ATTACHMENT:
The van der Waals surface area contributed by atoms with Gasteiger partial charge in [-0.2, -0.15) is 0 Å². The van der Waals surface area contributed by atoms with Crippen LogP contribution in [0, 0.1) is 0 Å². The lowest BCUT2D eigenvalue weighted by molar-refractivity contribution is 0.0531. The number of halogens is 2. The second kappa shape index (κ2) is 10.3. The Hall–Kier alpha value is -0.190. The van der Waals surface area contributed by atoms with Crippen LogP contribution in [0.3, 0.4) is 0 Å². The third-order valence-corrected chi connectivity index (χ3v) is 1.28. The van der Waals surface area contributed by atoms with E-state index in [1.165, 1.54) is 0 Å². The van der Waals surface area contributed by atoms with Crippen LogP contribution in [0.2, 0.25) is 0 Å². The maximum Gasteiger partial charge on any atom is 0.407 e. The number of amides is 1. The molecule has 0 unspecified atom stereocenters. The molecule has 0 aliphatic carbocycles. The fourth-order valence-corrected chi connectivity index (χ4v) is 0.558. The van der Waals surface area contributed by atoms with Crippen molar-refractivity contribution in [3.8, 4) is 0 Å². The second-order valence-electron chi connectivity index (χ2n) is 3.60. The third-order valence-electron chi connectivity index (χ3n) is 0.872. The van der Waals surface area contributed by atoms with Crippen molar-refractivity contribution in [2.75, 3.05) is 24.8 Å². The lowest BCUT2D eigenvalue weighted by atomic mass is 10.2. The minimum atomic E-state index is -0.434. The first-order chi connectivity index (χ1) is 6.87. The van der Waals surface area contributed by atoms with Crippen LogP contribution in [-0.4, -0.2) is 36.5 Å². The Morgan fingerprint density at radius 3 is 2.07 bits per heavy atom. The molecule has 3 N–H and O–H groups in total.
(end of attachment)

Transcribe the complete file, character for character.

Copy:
The van der Waals surface area contributed by atoms with Gasteiger partial charge in [-0.2, -0.15) is 0 Å². The van der Waals surface area contributed by atoms with Crippen LogP contribution in [0, 0.1) is 0 Å². The lowest BCUT2D eigenvalue weighted by molar-refractivity contribution is 0.0531. The number of halogens is 2. The second kappa shape index (κ2) is 10.3. The Hall–Kier alpha value is -0.190. The van der Waals surface area contributed by atoms with Crippen LogP contribution in [0.3, 0.4) is 0 Å². The third-order valence-corrected chi connectivity index (χ3v) is 1.28. The van der Waals surface area contributed by atoms with E-state index in [1.165, 1.54) is 0 Å². The van der Waals surface area contributed by atoms with Crippen LogP contribution in [0.2, 0.25) is 0 Å². The maximum Gasteiger partial charge on any atom is 0.407 e. The number of amides is 1. The molecule has 0 unspecified atom stereocenters. The molecule has 0 aliphatic carbocycles. The fourth-order valence-corrected chi connectivity index (χ4v) is 0.558. The van der Waals surface area contributed by atoms with Crippen molar-refractivity contribution in [3.8, 4) is 0 Å². The second-order valence-electron chi connectivity index (χ2n) is 3.60. The third-order valence-electron chi connectivity index (χ3n) is 0.872. The van der Waals surface area contributed by atoms with Crippen molar-refractivity contribution in [2.75, 3.05) is 24.8 Å². The lowest BCUT2D eigenvalue weighted by atomic mass is 10.2. The minimum atomic E-state index is -0.434. The first-order chi connectivity index (χ1) is 6.87. The van der Waals surface area contributed by atoms with Crippen LogP contribution in [-0.4, -0.2) is 36.5 Å². The Morgan fingerprint density at radius 3 is 2.07 bits per heavy atom. The molecule has 3 N–H and O–H groups in total.